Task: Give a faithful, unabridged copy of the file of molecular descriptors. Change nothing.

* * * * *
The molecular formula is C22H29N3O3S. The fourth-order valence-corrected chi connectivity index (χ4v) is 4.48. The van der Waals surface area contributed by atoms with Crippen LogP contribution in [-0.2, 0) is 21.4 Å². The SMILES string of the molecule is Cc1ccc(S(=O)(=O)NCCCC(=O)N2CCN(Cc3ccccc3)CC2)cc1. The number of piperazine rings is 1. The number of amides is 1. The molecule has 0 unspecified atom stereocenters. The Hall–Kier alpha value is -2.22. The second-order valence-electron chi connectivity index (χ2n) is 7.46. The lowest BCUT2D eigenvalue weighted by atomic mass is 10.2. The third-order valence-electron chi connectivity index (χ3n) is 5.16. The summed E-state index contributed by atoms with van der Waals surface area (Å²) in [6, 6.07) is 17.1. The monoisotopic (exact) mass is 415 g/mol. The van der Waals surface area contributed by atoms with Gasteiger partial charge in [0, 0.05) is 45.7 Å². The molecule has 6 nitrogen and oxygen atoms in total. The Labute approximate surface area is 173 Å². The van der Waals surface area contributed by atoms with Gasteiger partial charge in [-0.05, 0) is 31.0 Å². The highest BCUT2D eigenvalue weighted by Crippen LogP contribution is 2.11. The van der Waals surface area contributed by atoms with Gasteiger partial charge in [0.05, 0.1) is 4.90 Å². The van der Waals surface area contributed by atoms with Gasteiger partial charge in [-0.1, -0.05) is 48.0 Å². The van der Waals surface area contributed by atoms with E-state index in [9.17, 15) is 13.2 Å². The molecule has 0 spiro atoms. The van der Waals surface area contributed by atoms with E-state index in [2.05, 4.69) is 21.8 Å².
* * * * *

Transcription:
The molecular formula is C22H29N3O3S. The fourth-order valence-corrected chi connectivity index (χ4v) is 4.48. The van der Waals surface area contributed by atoms with Crippen LogP contribution in [-0.2, 0) is 21.4 Å². The SMILES string of the molecule is Cc1ccc(S(=O)(=O)NCCCC(=O)N2CCN(Cc3ccccc3)CC2)cc1. The number of piperazine rings is 1. The number of amides is 1. The molecule has 0 unspecified atom stereocenters. The Hall–Kier alpha value is -2.22. The second-order valence-electron chi connectivity index (χ2n) is 7.46. The lowest BCUT2D eigenvalue weighted by atomic mass is 10.2. The third-order valence-electron chi connectivity index (χ3n) is 5.16. The summed E-state index contributed by atoms with van der Waals surface area (Å²) in [6, 6.07) is 17.1. The monoisotopic (exact) mass is 415 g/mol. The van der Waals surface area contributed by atoms with Gasteiger partial charge in [0, 0.05) is 45.7 Å². The molecule has 6 nitrogen and oxygen atoms in total. The Labute approximate surface area is 173 Å². The van der Waals surface area contributed by atoms with Gasteiger partial charge in [-0.05, 0) is 31.0 Å². The highest BCUT2D eigenvalue weighted by Crippen LogP contribution is 2.11. The van der Waals surface area contributed by atoms with Gasteiger partial charge in [0.05, 0.1) is 4.90 Å². The van der Waals surface area contributed by atoms with Gasteiger partial charge in [-0.1, -0.05) is 48.0 Å². The van der Waals surface area contributed by atoms with E-state index in [9.17, 15) is 13.2 Å². The molecule has 0 spiro atoms. The van der Waals surface area contributed by atoms with E-state index in [2.05, 4.69) is 21.8 Å².